"The owner wanted partial therapy (no tenotomy) and a guarantee of soundness after treatment," he said. "This was a no-win situation for myself and the horse, so I fired myself from the case."
- Don't start a case without knowing the owner's expectations and limitations.
- Don't allow the owner to dictate therapy (except when there are multiple financial options available).
- Owners can sabotage the best of plans through lack of knowledge. Educate them and make them part of the solution, not part of the problem.
- If you can't work with the owner as a team, walk away. You can't save them all.
Case 3: Evaluating Venograms
"My goal for using venograms (radiographs taken with contrast media in the foot's blood vessels to evaluate blood flow and any vessel damage) is to tell clients what to expect," Baker said. "They're prognostic indicators."
He discussed a 13-year-old Quarter Horse mare with bilateral rear chronic laminitis (affecting both hind feet). "I looked at the venogram that had been done at the referring hospital (on the left hind foot, which appeared more severe on a plain radiograph) and saw no blood flow in the foot," Baker recalled. "Because of this, the referring hospital had recommended euthanasia, and the owner asked for a second opinion (mine). As it turned out, failure of the tourniquet (used to keep the contrast media in the foot long enough for the radiograph) caused the lack of contrast in the foot seen on the venogram."
- Venograms are an excellent tool when interpreted and performed properly.
- If venograms and the clinical picture differ markedly, re-evaluate. "This horse was almost destroyed because of these films," he commented. "Don't be so quick to destroy the horse; this can't be reversed!"
Case 4: Ultimate Wedges
This 3-year-old Quarter Horse mare became lame in both forefeet from laminitis five days before presentation. She was referred to Baker, who radiographed the mare and placed her in Redden Ultimate Wedge shoes.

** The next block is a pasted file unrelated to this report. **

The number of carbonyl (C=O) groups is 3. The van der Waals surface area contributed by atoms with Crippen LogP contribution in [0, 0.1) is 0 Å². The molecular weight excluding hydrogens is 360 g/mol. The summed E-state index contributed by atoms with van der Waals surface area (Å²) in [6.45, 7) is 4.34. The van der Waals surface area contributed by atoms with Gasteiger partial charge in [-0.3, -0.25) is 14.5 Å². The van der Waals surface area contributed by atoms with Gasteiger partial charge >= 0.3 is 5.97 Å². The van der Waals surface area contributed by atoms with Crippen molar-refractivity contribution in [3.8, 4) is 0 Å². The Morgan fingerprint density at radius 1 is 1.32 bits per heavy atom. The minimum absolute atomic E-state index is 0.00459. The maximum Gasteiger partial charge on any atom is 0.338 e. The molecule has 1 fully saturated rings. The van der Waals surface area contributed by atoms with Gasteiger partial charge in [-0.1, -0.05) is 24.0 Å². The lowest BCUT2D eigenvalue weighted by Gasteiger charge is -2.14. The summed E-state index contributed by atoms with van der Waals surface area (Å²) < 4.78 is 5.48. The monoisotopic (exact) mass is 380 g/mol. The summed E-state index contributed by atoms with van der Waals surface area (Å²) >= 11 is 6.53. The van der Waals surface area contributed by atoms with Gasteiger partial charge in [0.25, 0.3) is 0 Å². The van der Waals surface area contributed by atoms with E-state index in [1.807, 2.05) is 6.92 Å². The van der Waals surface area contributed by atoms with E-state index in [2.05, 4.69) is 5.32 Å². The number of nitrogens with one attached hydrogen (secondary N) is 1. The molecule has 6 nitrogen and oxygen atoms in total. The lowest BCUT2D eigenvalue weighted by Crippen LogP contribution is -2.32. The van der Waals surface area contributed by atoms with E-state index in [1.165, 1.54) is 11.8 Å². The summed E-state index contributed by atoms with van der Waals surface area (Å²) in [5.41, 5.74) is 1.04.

"I did not radiograph the mare (to evaluate her hoof measurements) after putting on the shoes, and 72 hours later she had developed separation at both coronary bands," he said. "Twenty-four hours later she displaced distally (her coffin bones moved downward through her hooves) big time. Both front hooves separated at the coronet from quarter to quarter and she was euthanized."
- "Ultimate Wedges are excellent tools in the hands of someone skilled in their use," Baker said.
- "The palmar angle (angle the bottom of the coffin bone makes with the ground) has to be less than 5° when the Ultimates are placed on the feet (if the palmar angle is higher, the extra weight on the tip of the coffin bone drives it through the sole)," he said. "Trim and radiograph the horse post-trim to see how you did."
- Don't sit there and watch a horse fall apart. If it isn't working, change it, but find out why it isn't working.
- "I have since used the Ultimates with great success," he reported.
Case 5: Putting It All Together
Baker described this 3-year-old mare as having an acute onset of laminitis in both front feet. She had been given the corticosteroid dexamethasone at the onset of laminitis.
"Corticosteroids in the face of laminitis are bad!" he stated. "They cause a change in the walls of blood vessels, which can affect blood flow to the foot.
"We started DMSO (dimethyl sulfoxide, an anti-inflammatory medication), Bute (phenylbutazone), applied Ultimate Wedges, and applied ice therapy for 48 hours," he reported. "She was walking okay, but the venogram showed a stark loss of contrast (loss of blood flow) at the coronary cascade. She developed separation of the hoof walls at the coronet in both left and right fores in the quarters and the heels--she was a true bilateral sinker.
"Our treatment plan included bilateral hoof wall ablation (removal of the hoof walls in both front feet) and bilateral transfixation casts with pins (casts built around pins through the cannon bones, used to support the horse's weight and 'float' the feet)," he went on. "She did great and began improving, but after a week, she got cast in her stall and had an open fracture of her left hind leg and we had to euthanize her."
- You can do everything right and bad things can still happen.
- With each new treatment technique, there are new complications that can follow.
- "I have since performed several hoof wall ablations in sinkers successfully," he said. "I think this an appropriate alternative to amputation if performed early in the circulatory collapse of the foot."
- If the horse and owner are willing to try, never give up until it's over.
About the Author
Christy West has a BS in Equine Science from the University of Kentucky, and an MS in Agricultural Journalism from the University of Wisconsin-Madison.
POLL: University Equine Hospitals